Fragment of an eighteenth-century plaster cast of a Roman marble copy of a Hellenistic statue of Antiochus the Great. © Shane Butler

Fragment of an eighteenth-century plaster cast of a Roman marble copy of a Hellenistic statue of Antiochus the Great. © Shane Butler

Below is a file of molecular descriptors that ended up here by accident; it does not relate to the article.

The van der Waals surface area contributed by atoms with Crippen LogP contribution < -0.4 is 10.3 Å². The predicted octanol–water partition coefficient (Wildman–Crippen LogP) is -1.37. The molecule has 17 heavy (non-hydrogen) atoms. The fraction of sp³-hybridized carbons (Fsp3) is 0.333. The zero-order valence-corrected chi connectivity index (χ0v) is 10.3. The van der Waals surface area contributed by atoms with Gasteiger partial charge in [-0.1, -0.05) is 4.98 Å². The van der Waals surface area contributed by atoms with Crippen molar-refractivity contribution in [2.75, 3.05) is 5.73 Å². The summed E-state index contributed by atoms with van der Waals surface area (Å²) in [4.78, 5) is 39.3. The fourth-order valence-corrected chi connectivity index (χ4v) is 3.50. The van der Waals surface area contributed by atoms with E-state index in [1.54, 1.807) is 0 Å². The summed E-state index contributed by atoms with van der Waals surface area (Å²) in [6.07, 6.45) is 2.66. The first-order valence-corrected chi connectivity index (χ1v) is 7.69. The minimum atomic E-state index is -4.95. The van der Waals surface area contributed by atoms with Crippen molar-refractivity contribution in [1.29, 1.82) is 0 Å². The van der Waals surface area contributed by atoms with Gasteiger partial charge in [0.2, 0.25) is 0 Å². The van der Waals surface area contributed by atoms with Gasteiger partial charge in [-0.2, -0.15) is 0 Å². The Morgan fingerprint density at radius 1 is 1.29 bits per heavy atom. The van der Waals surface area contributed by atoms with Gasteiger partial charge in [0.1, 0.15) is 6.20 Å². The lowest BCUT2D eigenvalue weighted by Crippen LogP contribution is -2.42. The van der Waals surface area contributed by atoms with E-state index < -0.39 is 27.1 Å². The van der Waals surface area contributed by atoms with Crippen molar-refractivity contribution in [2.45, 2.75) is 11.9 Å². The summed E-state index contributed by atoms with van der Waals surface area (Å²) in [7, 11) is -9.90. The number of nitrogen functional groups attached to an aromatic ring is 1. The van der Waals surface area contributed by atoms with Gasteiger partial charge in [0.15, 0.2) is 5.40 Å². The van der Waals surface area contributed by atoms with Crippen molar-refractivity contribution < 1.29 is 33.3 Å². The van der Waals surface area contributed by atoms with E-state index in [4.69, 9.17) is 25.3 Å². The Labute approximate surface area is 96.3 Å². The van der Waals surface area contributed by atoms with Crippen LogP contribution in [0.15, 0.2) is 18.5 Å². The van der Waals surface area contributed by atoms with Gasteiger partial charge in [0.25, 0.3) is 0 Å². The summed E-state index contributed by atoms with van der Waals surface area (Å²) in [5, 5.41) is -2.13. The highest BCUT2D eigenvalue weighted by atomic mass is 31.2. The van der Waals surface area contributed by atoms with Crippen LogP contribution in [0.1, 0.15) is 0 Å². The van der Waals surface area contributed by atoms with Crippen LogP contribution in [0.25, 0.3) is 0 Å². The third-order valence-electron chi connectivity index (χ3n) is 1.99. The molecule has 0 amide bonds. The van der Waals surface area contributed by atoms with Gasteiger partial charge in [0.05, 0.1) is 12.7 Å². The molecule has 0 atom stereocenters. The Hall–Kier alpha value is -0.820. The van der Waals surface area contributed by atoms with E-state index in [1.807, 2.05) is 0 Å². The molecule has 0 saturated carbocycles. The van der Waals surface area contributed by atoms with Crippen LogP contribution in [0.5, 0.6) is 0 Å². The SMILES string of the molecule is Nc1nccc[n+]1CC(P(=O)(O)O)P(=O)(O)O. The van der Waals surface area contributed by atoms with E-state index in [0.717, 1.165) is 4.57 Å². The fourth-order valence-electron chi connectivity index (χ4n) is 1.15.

The last century devoted considerable critical attention to questions of how language relates to the world and reached pessimistic views in both directions, concluding that language cannot make the world present but that we still know no other world other than the one language constructs for us. Shane Butler’s work comes at these problems from a different angle, asking instead about how language, as sonic matter rather than as a representational system, participates in the world and resonates in and with it, to the ears of human and nonhuman listeners alike. He calls this “the real of the symbolic” (or “the word in the world”) and explores its role in human life and art throughout history. Current targets of this investigation include the letters of Cicero, Late Antique poems about birds, the fantastic machines imagined by Renaissance humanists, and the music and poetry of a nineteenth century increasingly filled with photographic and phonographic technologies.